Although scheduled for release in 1993, it soon emerged that co-producer Bernd Eichinger had only made the film in order to retain the Fantastic Four rights; as Stan Lee said in 2005, “The movie was never supposed to be shown to anybody.” Instead, the Corman Fantastic Four was essentially a placeholder for the $100m adaptation released in 2005; and thus, a film history legend was born.

Twenty years later, filmmaker Marty Langford aims to tell the story behind Corman’s Fantastic Four in his documentary, Doomed! With contributions from those who toiled on it – including Mark Sikes, who worked with Corman in the 90s, and many of the principal actors – Doomed will dig into the history of a film that, due to various rights issues, may never be released through legal channels.

Deus Ex Machina 2

Mel Croucher is one of the true pioneers of the British games industry. Not only did he found the UK’s first games company – Automata – but he was also responsible for some of the most unusual and fiercely original games of the 1980s. These included Pimania, My Name Is Uncle Groucho, You Win A Fat Cigar, and perhaps most famously, Deus Ex Machina.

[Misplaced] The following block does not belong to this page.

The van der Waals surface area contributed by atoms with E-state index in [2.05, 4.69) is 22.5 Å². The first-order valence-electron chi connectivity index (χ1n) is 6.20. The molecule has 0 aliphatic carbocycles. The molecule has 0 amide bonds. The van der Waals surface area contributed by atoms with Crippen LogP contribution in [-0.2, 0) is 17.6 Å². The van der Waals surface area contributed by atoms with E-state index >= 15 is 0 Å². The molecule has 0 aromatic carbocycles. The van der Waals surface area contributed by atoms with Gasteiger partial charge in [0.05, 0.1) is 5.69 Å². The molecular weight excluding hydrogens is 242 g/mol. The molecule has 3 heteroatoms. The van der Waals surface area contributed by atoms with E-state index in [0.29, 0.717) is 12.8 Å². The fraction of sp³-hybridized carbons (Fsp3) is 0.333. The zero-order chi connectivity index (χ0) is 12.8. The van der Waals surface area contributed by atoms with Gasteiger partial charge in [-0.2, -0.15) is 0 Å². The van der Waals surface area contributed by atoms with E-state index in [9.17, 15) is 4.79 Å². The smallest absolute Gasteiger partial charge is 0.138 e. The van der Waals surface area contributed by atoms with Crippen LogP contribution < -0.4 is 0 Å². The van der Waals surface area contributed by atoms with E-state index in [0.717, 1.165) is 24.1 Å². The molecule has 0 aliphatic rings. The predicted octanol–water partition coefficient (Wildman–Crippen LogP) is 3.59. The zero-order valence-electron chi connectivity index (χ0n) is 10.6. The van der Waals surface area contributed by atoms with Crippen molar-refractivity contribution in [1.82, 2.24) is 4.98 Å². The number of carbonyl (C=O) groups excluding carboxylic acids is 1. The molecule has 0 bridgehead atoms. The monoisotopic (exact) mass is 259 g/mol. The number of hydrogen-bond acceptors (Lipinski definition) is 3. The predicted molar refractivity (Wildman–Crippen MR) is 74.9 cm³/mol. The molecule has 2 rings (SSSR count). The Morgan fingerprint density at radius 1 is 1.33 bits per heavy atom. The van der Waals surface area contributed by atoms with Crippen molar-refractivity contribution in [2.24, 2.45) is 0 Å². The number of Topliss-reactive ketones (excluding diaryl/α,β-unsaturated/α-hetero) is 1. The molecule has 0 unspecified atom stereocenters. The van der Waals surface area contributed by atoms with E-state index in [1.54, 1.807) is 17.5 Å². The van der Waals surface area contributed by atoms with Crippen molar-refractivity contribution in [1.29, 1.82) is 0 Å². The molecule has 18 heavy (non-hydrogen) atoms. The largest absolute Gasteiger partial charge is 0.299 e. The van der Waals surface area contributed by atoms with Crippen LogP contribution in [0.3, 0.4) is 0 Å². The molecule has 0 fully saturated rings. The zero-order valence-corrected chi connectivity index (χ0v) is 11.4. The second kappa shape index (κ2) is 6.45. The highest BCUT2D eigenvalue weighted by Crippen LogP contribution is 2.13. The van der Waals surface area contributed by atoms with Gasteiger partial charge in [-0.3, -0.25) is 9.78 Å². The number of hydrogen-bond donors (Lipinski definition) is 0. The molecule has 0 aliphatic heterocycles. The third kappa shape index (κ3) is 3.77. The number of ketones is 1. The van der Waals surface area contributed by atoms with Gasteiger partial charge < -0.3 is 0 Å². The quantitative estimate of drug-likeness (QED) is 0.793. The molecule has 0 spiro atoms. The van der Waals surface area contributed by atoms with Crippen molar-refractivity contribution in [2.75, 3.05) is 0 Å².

Part multimedia experiment, part dystopian sci-fi and part prog rock album, Deus Ex Machina used music, interactivity and graphics to create something entirely new in gaming. The game’s cassette came with a soundtrack which was designed to run in synch with the unfolding events on the screen; with music and narration from Ian Dury, Jon Pertwee and Frankie Howerd, Deus Ex Machina took the player on a tour of human existence, from cradle to grave.

Surreal, disturbing and slyly funny, Deus Ex Machina was truly ahead of its time. And now it’s back, with Croucher devising a new, 21st century version of his legendary game. In production since 2010, Deus Ex Machina 2 is heading to Kickstarter to secure some final funds – these will be used to complete the PC and Mac versions of the game and finish off early builds of iOS and Android ports.